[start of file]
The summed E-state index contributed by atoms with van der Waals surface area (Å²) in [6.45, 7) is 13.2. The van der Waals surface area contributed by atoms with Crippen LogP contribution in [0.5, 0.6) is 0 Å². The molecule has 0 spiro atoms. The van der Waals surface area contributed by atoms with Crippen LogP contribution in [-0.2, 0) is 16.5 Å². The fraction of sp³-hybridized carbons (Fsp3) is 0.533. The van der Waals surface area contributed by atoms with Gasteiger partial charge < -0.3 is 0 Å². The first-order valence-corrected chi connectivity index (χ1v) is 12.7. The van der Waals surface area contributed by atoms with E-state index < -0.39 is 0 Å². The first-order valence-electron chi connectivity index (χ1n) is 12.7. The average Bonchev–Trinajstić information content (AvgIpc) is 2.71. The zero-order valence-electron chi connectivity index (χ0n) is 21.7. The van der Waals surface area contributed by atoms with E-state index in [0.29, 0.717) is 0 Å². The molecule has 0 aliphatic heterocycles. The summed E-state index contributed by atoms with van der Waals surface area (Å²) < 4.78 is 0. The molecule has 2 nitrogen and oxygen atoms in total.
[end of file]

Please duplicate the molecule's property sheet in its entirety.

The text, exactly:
The summed E-state index contributed by atoms with van der Waals surface area (Å²) in [6.45, 7) is 13.2. The van der Waals surface area contributed by atoms with Crippen LogP contribution in [0.5, 0.6) is 0 Å². The molecule has 0 spiro atoms. The van der Waals surface area contributed by atoms with Crippen LogP contribution in [-0.2, 0) is 16.5 Å². The fraction of sp³-hybridized carbons (Fsp3) is 0.533. The van der Waals surface area contributed by atoms with Gasteiger partial charge < -0.3 is 0 Å². The first-order valence-corrected chi connectivity index (χ1v) is 12.7. The van der Waals surface area contributed by atoms with E-state index < -0.39 is 0 Å². The first-order valence-electron chi connectivity index (χ1n) is 12.7. The average Bonchev–Trinajstić information content (AvgIpc) is 2.71. The zero-order valence-electron chi connectivity index (χ0n) is 21.7. The van der Waals surface area contributed by atoms with E-state index in [0.29, 0.717) is 0 Å². The molecule has 0 aliphatic heterocycles. The summed E-state index contributed by atoms with van der Waals surface area (Å²) < 4.78 is 0. The molecule has 2 nitrogen and oxygen atoms in total.